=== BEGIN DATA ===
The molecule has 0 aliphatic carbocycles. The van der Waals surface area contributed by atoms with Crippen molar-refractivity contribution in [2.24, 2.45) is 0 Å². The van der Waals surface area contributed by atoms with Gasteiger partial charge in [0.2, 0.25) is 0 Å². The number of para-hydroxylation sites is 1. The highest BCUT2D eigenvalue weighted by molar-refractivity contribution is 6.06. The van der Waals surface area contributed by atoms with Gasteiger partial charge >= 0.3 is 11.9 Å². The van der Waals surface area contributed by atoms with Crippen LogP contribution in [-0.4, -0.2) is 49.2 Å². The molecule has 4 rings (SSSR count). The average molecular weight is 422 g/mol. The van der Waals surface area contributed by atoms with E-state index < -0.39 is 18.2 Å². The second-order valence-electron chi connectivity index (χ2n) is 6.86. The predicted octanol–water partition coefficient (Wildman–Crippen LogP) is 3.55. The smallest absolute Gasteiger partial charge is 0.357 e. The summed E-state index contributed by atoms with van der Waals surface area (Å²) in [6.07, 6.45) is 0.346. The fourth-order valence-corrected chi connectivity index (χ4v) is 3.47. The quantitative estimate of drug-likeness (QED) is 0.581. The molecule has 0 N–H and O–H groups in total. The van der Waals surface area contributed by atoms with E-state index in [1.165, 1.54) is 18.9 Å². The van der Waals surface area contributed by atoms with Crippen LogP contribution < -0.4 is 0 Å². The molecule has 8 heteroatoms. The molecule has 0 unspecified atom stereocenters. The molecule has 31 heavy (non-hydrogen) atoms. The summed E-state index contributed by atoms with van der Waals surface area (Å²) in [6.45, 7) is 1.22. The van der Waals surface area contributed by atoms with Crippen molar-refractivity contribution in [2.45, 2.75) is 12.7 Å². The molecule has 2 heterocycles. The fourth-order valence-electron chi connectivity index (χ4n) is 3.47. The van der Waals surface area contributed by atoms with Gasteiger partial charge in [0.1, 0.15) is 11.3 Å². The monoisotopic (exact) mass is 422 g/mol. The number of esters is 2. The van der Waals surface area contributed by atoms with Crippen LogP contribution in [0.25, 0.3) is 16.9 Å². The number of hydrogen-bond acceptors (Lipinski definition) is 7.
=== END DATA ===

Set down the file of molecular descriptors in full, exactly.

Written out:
The molecule has 0 aliphatic carbocycles. The van der Waals surface area contributed by atoms with Crippen molar-refractivity contribution in [2.24, 2.45) is 0 Å². The van der Waals surface area contributed by atoms with Gasteiger partial charge in [0.2, 0.25) is 0 Å². The number of para-hydroxylation sites is 1. The highest BCUT2D eigenvalue weighted by molar-refractivity contribution is 6.06. The van der Waals surface area contributed by atoms with Gasteiger partial charge >= 0.3 is 11.9 Å². The van der Waals surface area contributed by atoms with Crippen LogP contribution in [-0.4, -0.2) is 49.2 Å². The molecule has 4 rings (SSSR count). The average molecular weight is 422 g/mol. The van der Waals surface area contributed by atoms with E-state index < -0.39 is 18.2 Å². The second-order valence-electron chi connectivity index (χ2n) is 6.86. The predicted octanol–water partition coefficient (Wildman–Crippen LogP) is 3.55. The smallest absolute Gasteiger partial charge is 0.357 e. The summed E-state index contributed by atoms with van der Waals surface area (Å²) in [6.07, 6.45) is 0.346. The fourth-order valence-corrected chi connectivity index (χ4v) is 3.47. The quantitative estimate of drug-likeness (QED) is 0.581. The molecule has 0 N–H and O–H groups in total. The van der Waals surface area contributed by atoms with E-state index in [1.165, 1.54) is 18.9 Å². The van der Waals surface area contributed by atoms with Crippen LogP contribution < -0.4 is 0 Å². The molecule has 8 heteroatoms. The molecule has 0 unspecified atom stereocenters. The molecule has 31 heavy (non-hydrogen) atoms. The summed E-state index contributed by atoms with van der Waals surface area (Å²) in [6.45, 7) is 1.22. The van der Waals surface area contributed by atoms with Crippen molar-refractivity contribution in [2.45, 2.75) is 12.7 Å². The molecule has 2 heterocycles. The fourth-order valence-electron chi connectivity index (χ4n) is 3.47. The van der Waals surface area contributed by atoms with Gasteiger partial charge in [0.1, 0.15) is 11.3 Å². The monoisotopic (exact) mass is 422 g/mol. The number of esters is 2. The van der Waals surface area contributed by atoms with Crippen LogP contribution in [0.25, 0.3) is 16.9 Å². The number of hydrogen-bond acceptors (Lipinski definition) is 7.